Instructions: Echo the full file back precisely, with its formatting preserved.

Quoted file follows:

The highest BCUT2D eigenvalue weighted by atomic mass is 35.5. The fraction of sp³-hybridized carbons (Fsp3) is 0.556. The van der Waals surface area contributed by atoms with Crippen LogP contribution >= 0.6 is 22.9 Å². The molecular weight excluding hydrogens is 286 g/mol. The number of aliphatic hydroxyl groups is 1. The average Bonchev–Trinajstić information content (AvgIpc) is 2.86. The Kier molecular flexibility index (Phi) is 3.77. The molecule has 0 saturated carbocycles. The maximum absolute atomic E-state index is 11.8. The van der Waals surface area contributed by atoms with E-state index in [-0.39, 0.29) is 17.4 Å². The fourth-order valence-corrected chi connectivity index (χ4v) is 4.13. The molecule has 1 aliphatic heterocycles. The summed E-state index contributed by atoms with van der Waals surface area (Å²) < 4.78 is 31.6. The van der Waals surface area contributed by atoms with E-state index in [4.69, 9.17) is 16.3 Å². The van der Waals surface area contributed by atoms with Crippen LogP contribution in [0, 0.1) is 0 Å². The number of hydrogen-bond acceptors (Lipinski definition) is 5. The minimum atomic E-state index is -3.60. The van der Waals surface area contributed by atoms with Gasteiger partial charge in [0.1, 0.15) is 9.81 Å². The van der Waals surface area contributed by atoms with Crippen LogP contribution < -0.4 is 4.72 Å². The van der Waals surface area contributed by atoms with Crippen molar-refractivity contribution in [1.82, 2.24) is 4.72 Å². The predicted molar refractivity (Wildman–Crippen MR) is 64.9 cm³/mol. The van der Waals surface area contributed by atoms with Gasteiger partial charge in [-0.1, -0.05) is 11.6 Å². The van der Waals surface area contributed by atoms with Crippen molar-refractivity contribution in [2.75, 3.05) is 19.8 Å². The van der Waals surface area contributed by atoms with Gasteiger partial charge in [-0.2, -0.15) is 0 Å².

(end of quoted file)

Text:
The highest BCUT2D eigenvalue weighted by atomic mass is 35.5. The fraction of sp³-hybridized carbons (Fsp3) is 0.556. The van der Waals surface area contributed by atoms with Crippen LogP contribution >= 0.6 is 22.9 Å². The molecular weight excluding hydrogens is 286 g/mol. The number of aliphatic hydroxyl groups is 1. The average Bonchev–Trinajstić information content (AvgIpc) is 2.86. The Kier molecular flexibility index (Phi) is 3.77. The molecule has 0 saturated carbocycles. The maximum absolute atomic E-state index is 11.8. The van der Waals surface area contributed by atoms with E-state index in [-0.39, 0.29) is 17.4 Å². The fourth-order valence-corrected chi connectivity index (χ4v) is 4.13. The molecule has 1 aliphatic heterocycles. The summed E-state index contributed by atoms with van der Waals surface area (Å²) < 4.78 is 31.6. The van der Waals surface area contributed by atoms with E-state index in [4.69, 9.17) is 16.3 Å². The van der Waals surface area contributed by atoms with Crippen LogP contribution in [0, 0.1) is 0 Å². The number of hydrogen-bond acceptors (Lipinski definition) is 5. The minimum atomic E-state index is -3.60. The van der Waals surface area contributed by atoms with Gasteiger partial charge in [0.1, 0.15) is 9.81 Å². The van der Waals surface area contributed by atoms with Crippen LogP contribution < -0.4 is 4.72 Å². The van der Waals surface area contributed by atoms with Crippen molar-refractivity contribution in [1.82, 2.24) is 4.72 Å². The predicted molar refractivity (Wildman–Crippen MR) is 64.9 cm³/mol. The van der Waals surface area contributed by atoms with Gasteiger partial charge in [-0.1, -0.05) is 11.6 Å². The van der Waals surface area contributed by atoms with Crippen molar-refractivity contribution in [2.75, 3.05) is 19.8 Å². The van der Waals surface area contributed by atoms with Gasteiger partial charge in [-0.2, -0.15) is 0 Å².